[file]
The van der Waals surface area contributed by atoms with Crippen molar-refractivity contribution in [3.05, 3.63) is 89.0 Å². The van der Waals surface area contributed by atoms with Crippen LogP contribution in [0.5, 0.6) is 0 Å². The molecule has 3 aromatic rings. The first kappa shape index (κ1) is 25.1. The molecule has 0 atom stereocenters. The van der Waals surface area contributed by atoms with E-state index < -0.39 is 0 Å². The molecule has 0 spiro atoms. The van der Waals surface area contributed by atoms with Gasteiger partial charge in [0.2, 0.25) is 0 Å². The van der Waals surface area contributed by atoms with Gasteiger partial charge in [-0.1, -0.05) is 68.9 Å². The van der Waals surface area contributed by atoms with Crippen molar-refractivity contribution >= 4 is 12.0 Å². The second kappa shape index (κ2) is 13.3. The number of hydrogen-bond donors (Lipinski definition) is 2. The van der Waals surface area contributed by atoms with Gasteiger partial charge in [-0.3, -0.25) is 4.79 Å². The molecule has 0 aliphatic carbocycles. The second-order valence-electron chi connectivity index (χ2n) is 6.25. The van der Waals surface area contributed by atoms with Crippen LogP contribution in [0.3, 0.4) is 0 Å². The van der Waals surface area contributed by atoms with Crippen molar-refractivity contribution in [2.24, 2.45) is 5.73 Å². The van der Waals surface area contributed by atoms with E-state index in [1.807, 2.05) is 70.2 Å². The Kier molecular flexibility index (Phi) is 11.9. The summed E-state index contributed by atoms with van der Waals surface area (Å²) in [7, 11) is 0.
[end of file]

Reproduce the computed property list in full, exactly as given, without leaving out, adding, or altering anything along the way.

The van der Waals surface area contributed by atoms with Crippen molar-refractivity contribution in [3.05, 3.63) is 89.0 Å². The van der Waals surface area contributed by atoms with Crippen LogP contribution in [0.5, 0.6) is 0 Å². The molecule has 3 aromatic rings. The first kappa shape index (κ1) is 25.1. The molecule has 0 atom stereocenters. The van der Waals surface area contributed by atoms with E-state index < -0.39 is 0 Å². The molecule has 0 spiro atoms. The van der Waals surface area contributed by atoms with Gasteiger partial charge in [0.2, 0.25) is 0 Å². The van der Waals surface area contributed by atoms with Gasteiger partial charge in [-0.1, -0.05) is 68.9 Å². The van der Waals surface area contributed by atoms with Crippen molar-refractivity contribution >= 4 is 12.0 Å². The second kappa shape index (κ2) is 13.3. The number of hydrogen-bond donors (Lipinski definition) is 2. The van der Waals surface area contributed by atoms with Gasteiger partial charge in [-0.3, -0.25) is 4.79 Å². The molecule has 0 aliphatic carbocycles. The second-order valence-electron chi connectivity index (χ2n) is 6.25. The van der Waals surface area contributed by atoms with Crippen LogP contribution in [0.3, 0.4) is 0 Å². The van der Waals surface area contributed by atoms with Crippen molar-refractivity contribution in [2.24, 2.45) is 5.73 Å². The van der Waals surface area contributed by atoms with E-state index in [1.807, 2.05) is 70.2 Å². The Kier molecular flexibility index (Phi) is 11.9. The summed E-state index contributed by atoms with van der Waals surface area (Å²) in [7, 11) is 0.